The reason we did that is because we’re probably the most stable organization in the United States. With me being here 50 years, most of our executives have been here 30 years, we have very little turnover, and when we do that, we want to make sure it’s done in a seamless fashion.
Q: You must have a lot of experiences at Baptist, but which was the most challenging?
A: The last pandemic we had was a Spanish Flu [in 1918]. When I started reading that we were going to be going to a global pandemic, I said this is going to be very, very serious. I think the only thing that comes close to the pandemic was Hurricane Andrew in 1992.
We never had anything like Hurricane Andrew. It hit, and I got up the next day and I said to myself, it looks like Hiroshima. It looks like somebody dropped an atomic bomb on Miami to see all the trees blown down and all the homes blown away, the roofs blown away and all the homeless people. I thought naively that in another month or so we’ll get through it. Two months later, I didn’t see any improvement whatsoever. I remember, the federal government was going to send FEMA down. They never showed up.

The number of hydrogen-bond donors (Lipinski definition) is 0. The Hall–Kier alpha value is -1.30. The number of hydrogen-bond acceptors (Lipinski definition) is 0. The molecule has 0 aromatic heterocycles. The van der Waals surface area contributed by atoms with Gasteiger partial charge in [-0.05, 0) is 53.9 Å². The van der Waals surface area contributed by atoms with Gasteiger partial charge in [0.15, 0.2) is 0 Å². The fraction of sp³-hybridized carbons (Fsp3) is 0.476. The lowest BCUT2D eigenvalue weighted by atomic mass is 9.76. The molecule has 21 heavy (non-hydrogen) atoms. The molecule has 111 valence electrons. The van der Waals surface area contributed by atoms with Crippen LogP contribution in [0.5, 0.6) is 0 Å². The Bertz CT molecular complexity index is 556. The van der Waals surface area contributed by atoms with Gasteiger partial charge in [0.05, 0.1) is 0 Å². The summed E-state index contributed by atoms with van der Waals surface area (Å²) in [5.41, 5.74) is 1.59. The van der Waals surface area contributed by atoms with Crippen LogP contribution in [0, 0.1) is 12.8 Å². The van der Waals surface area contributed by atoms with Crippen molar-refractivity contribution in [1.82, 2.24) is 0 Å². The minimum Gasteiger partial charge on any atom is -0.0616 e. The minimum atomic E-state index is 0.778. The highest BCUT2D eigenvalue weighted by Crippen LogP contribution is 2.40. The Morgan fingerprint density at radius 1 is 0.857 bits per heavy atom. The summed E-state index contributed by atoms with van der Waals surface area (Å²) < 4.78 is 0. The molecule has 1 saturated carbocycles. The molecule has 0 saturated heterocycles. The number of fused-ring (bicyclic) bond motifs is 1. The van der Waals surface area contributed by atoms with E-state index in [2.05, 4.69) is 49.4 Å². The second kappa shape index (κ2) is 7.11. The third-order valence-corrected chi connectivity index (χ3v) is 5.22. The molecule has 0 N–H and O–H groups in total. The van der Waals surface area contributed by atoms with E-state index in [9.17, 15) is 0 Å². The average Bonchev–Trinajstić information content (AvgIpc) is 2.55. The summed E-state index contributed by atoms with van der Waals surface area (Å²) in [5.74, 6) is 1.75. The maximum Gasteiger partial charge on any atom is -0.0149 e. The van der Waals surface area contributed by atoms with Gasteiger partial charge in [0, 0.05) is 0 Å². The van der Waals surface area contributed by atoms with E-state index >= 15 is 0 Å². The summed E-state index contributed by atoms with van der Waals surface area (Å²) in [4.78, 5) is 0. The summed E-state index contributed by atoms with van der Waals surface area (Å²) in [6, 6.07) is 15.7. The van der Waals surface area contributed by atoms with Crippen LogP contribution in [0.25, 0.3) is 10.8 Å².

And I learned a very, very valuable lesson: when you have a national catastrophe like this, you can’t count on the federal government or the state government or the local government, you have to count on yourself. I think that helped us prepare for the pandemic.
I remember that in January we knew this thing was coming.
I gave a call to our supply chain management guy, that’s our purchasing individual, and I said “George, go out and buy as much PPP [personal protective equipment] as you can.” And he said, “What’s the budget?” and I said we’re on no budget. “So how much are the spaces?” he said. Again, I said “buy as much as you can because we’re going to have a global shortage of this stuff.” And that’s exactly what we did.
The reason we did that is because I knew that, just like when the hurricane hit, that this is going to be a very, very difficult situation. So, when we were a couple of months into the pandemic, some hospitals were telling their staff they had to use the same mask for three or four days. With Baptist, we didn’t do that; we gave a new mask every time they came in.
So, going back to the hurricane, that was a great preparation for 30 or 40 years later for the pandemic.
Q: During the pandemic what was the most difficult decision you had to make?
A: When we were given the directive of the federal government to close down all of our elective procedures. That dropped our income by 40% when we first got into the pandemic. The result was that we lost a half a billion dollars. I never thought Baptist Health would lose half a billion dollars in one quarter. And that’s exactly what we did. That was a very, very difficult decision. But that mandate was actually coming from the government.
Q: What do you consider is your legacy?
A: In terms of a philosophical base, leaving the world a better place than you started. I think that’s an amazing humanitarian goal. And I think that I’ve helped to hopefully make the world a better place.